The internationalisation of RMB: challenges and opportunities
by Agnes Vargas, Regional Head Greater China & ASEAN, Commerzbank
Since the launch of the cross-border trade settlement scheme in 2009, the liberalisation of the Chinese currency, the renminbi (RMB), has been a hot topic for the financial industry. This liberalisation has been an evolutionary process, although one executed at a clip that is both impressive and a concern for treasurers perhaps caught unaware by the changes. And, given that there is little sign of a relaxation in the speed of progress, the need for corporate treasurers – as well as the banks that service them – to stay abreast is becoming more acute than ever.
That said, thus far corporates have responded well to the liberalisation. Many observers now expect around 20% of Chinese trade to be settled in the local currency by 2015, a figure unimaginable at the beginning of the liberalisation process (given historically-stringent regulations). And then there is the fact that daily RMB trade has tripled to US$120 billion in the past three years.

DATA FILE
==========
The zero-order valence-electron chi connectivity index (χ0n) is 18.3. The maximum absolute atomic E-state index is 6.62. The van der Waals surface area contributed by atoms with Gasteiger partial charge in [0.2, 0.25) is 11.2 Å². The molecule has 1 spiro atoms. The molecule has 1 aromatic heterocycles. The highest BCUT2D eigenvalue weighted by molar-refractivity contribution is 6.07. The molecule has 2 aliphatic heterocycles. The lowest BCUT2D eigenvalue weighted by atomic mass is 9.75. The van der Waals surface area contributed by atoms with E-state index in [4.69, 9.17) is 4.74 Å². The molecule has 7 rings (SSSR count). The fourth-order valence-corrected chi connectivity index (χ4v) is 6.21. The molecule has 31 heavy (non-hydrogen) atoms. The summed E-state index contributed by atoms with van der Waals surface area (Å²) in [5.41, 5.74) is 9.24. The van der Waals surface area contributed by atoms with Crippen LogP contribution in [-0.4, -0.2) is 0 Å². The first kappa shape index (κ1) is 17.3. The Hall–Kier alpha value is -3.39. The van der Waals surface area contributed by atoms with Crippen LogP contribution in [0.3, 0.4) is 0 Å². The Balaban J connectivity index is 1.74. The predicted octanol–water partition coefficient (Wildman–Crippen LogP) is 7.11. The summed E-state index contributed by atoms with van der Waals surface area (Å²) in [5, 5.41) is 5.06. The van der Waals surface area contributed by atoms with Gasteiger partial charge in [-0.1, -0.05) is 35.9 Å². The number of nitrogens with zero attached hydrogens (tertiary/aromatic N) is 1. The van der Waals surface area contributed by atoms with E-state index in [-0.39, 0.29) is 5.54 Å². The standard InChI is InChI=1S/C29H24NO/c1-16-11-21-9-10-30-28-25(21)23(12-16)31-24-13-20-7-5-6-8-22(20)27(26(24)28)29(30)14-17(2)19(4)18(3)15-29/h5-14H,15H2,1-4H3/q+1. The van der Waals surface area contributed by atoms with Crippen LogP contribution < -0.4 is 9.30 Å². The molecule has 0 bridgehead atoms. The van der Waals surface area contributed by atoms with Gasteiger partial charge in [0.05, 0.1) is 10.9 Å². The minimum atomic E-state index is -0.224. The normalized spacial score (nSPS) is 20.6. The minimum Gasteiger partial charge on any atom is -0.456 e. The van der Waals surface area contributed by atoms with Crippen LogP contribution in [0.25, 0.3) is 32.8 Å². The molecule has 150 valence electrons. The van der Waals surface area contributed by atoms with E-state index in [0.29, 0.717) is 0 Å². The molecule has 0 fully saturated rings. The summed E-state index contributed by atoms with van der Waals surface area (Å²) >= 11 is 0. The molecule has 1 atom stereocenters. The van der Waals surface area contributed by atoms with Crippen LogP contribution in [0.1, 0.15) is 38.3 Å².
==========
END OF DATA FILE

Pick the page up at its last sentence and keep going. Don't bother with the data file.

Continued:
Certainly, the RMB’s internationalisation now appears to be irreversible. New reforms are emerging regularly, with fresh regulations and pilot schemes being announced almost on a monthly basis. And while these are obviously strong opportunities for companies able to take advantage of the reforms, they also present adoption and operational issues for corporate treasurers.
Proactivity is the key. Corporate treasurers need to be on top of the changes, and even predicting (and preparing for) the reforms to come. In this respect, working with a strong banking partner – well aware of the changes and how they impact trading and investing companies – will be crucial. In this respect, RMB internationalisation offers a potentially major shift in the global financial markets, forcing banks to re-establish their market positions with services and products that can help corporates make the most of the burgeoning opportunities. And for the most innovative and forward-thinking banks, this shift will provide a huge opportunity to grab market share – at the expense of those that fail to plan ahead.